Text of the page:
Predatory protocells offer insight into how such behaviours may have arisen at the dawn of life

Design & construction of a predator-prey synthetic protocell community - Fig1

Source: © Nature Publishing Group

The predatory protocells actually ‘eat’ some of the other protocells’ constituents and incorporate them into themselves – before going on to kill again

Predator–prey interactions are central to almost all ecosystems on Earth today, and their emergence is a key feature of the development of life. Now, researchers have observed a similar interaction between two types of very basic synthetic protocell. The work does not provide a blueprint for how life could have developed, but does present insights into the emergence of lifelike behaviour.

Modern cells are sophisticated molecular machines. But in recent years, a community of biophysicists, materials chemists and others have constructed several different types of much simpler ‘protocells’ in search of the key features necessary for collective behaviour to emerge from chemistry. Each study has usually focused on one type of protocell, says Stephen Mann of the University of Bristol, UK. Real ecosystems, however, comprise multiple interacting organisms. In the new research, therefore, Mann and colleagues combined aqueous dispersions of two different protocells: negatively-charged proteinosomes – protocells encapsulated by a protein polymer – and positively charged coacervate microdroplets – membrane-free protocells produced by phase separation in a liquid.

The researchers incorporated protease K – an enzyme that breaks down proteins – into the coacervate microdroplets. When the proteinosomes and the microdroplets were electrostatically drawn together, the microdroplets broke down the proteinosomes’ protein coats and ‘consumed’ the cells. The contents of the proteinosomes – which, in different experiments, included the polysaccharide dextran, platinum nanoparticles and single-stranded DNA – were incorporated into the coacervate microdroplets, which went on to eat further proteinosomes, eventually wiping them out. This constitutes a primitive form of artificial predation.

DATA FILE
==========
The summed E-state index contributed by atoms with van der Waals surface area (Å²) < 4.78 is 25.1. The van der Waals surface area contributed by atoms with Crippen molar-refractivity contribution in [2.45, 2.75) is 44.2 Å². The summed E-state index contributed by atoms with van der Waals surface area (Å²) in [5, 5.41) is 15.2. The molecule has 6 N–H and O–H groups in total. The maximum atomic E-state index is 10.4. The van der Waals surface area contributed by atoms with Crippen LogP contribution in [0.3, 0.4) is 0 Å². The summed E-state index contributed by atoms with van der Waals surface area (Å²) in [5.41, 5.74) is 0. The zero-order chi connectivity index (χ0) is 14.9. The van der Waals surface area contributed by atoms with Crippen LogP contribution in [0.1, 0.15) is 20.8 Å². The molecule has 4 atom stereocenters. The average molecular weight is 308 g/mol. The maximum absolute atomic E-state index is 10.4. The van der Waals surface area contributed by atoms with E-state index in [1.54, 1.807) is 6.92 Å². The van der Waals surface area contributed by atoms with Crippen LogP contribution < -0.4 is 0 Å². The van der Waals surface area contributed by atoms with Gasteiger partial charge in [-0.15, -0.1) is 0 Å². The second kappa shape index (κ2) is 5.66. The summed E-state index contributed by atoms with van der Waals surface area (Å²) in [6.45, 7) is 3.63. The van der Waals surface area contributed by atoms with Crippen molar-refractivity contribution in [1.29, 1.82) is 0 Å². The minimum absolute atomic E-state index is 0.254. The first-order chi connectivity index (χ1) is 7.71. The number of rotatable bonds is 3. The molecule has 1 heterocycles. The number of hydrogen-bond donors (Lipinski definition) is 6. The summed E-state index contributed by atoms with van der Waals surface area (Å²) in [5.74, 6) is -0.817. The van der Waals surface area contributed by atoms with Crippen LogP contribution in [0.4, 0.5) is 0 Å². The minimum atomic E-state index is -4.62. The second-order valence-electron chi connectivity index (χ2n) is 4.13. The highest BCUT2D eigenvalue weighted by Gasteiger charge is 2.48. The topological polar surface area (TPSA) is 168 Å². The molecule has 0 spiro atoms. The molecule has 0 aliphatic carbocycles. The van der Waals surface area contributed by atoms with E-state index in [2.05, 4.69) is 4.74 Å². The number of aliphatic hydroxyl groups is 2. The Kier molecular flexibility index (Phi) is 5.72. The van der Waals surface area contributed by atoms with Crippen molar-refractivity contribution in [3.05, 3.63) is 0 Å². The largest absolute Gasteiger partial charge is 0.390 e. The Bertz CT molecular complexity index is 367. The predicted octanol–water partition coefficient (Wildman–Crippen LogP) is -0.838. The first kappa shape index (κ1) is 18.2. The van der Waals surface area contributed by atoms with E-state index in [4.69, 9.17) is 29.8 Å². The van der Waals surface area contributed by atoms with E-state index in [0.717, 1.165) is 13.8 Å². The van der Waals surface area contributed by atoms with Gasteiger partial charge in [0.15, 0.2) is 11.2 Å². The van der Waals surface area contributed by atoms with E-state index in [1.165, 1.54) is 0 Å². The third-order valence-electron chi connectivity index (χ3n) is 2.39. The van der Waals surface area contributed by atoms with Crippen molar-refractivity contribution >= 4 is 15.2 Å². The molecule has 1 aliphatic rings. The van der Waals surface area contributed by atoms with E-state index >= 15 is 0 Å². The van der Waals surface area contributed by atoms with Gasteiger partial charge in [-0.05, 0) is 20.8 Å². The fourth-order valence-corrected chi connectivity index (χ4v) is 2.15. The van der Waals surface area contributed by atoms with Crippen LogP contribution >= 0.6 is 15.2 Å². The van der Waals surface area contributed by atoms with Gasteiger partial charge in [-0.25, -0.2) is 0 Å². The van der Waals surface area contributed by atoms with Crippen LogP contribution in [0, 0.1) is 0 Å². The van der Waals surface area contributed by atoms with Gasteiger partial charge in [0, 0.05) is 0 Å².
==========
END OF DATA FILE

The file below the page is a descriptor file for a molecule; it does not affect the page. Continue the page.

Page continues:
Mann stresses that, as the chemicals used were not present on the early Earth, the work does not present a prebiotically plausible pathway for the emergence of life, but that the work could have applications. Microcapsules like protocells can deliver drugs to specific parts of the body and release them in response to specific stimuli. Mann speculates that one could ’build several populations of microcapsules, which could then work collectively in sensing a component, which could then switch on a second population, which could then switch on a third population – so you would have built-in functionalities that are community dependent’. This, however, is far in the future. The researchers are now working to incorporate other protocells into their synthetic ecosystem to study more complex relationships.

Christine Keating of Penn State University, US, is impressed: ‘This paper shows how very simple physico-chemical properties can lead to complex “behaviours” in systems with two or more interacting protocells,’ she says. ‘Although the initial interaction between predatory coacervate protocells and prey proteinosomes is due simply to their opposite surface charges, the consequences of their interaction are impressive.’ She notes the significance, in origin of life studies, of the fact that the material from the proteinosomes was incorporated into the microdroplets: ‘This work suggests that when we think, “how did this protocell acquire multiple crucial functional components?”, we should be considering the possibility that it “ate” its neighbours,’ she says.